To manage your biggest asset, create a financial plan that covers repairs, upgrades, mortgages, insurance, and taxes.
Do you pay each home-related expense as it comes? If so, you’re missing opportunities for upgrades, or much worse, heading into a financial crisis when a slew of surprise maintenance items hit. So take a holistic look at what it costs to operate your house and set up a home financial plan.
Use this home financial plan budget worksheet, and start by writing a list of expenses, such as:
Home insurance, including liability
Repairs and maintenance, such as new furnace, roof, painting
Voluntary upgrades, such as a swimming pool, a premium range, a new powder room
The Mortgage: Pay It — and Then Some
Yup, you already shell out a lot for your mortgage, but can you pay more? Even a little extra each month can add up to an earlier payoff. Let’s say you have $200,000 in outstanding principal and a 20-year fixed-rate mortgage at 5%. Your monthly payment is $1,319.91. But if you can manage to pay another $100 a month, you’ll save $14,887 in interest.
Insurance: Protect Your Property
Your vegetable garden is pointless without a fence to keep out rabbits; likewise, your home financial plan will come to nothing without an insurance “fence”:
Homeowner’s insurance. Basic coverage for your home and everything in it. The average cost is $636 per year but this varies widely by state.
Liability coverage. Protects you from a lawsuit if someone gets hurt on your property, for example. Your best bet: An umbrella policy. For about $300 a year you can buy a typical $1 million policy.
Various disaster insurance policies. Optional policies cover flood, earthquake, and hurricane damage. As part of your home financial plan, you have to research to see what disaster coverage, if any, you need in your area, and what your standard policy already covers. For $540 a year you can buy flood insurance, for example.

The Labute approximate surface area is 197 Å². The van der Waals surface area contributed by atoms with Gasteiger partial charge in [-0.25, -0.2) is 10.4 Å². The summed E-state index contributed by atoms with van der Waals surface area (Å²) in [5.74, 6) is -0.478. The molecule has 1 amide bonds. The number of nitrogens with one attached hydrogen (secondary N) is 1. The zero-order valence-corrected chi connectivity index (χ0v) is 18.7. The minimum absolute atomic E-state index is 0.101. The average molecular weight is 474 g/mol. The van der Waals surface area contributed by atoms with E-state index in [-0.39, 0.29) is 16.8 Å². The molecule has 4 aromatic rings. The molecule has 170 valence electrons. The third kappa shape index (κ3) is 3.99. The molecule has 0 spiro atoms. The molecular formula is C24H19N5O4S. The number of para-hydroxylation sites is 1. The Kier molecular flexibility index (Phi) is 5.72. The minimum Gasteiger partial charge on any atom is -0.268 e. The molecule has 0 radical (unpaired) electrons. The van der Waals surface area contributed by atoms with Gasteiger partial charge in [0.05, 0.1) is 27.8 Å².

Repairs and Renovations: By Choice or Necessity
You own a home, so you’ll be spending money on everything from a new faucet to — surprise! — a new roof. Freddie Mac and other authorities say as part of your home financial plan, you should be prepared to spend 1% to 3% of the market value of the home annually on maintenance. To be extra-prudent, open a savings account and make regular payments until your account reaches 1% to 3% of your home’s current value.
To help you budget: Start with the inspection report you received when you bought the house. Did the inspector indicate that you would need a new roof in five years? A new furnace in 10? Keep a log of your major appliances’ age so you can estimate when they’ll need replacing. Some estimated life spans:
Roof: 20-25 years
Heating systems: 15-20 years
Range/ovens: 11-15 years
Water heaters: 8-13 years
Then get estimates on what replacements will cost and start saving.
Taxes: (Almost) No Way Around Them
Even if your lender handles your property taxes from an escrow account, you need to budget for them in your home financial plan. They creep up almost every year, it seems. Take responsibility for tracking the changes in your area: Look over past tax bills to get a sense of how quickly they’ve risen in the past. You can generally deduct property taxes on your federal return. A tax pro can tell you how much of a tax break you’ll get, to help you fine-tune your home financial plan. You may be able to reduce your tax burden by getting a reassessment. Do your homework first: Are comparable houses taxed less than yours? Ask the local assessor what formula is used to set tax rates. You can challenge the assessed value and get yourself a rollback.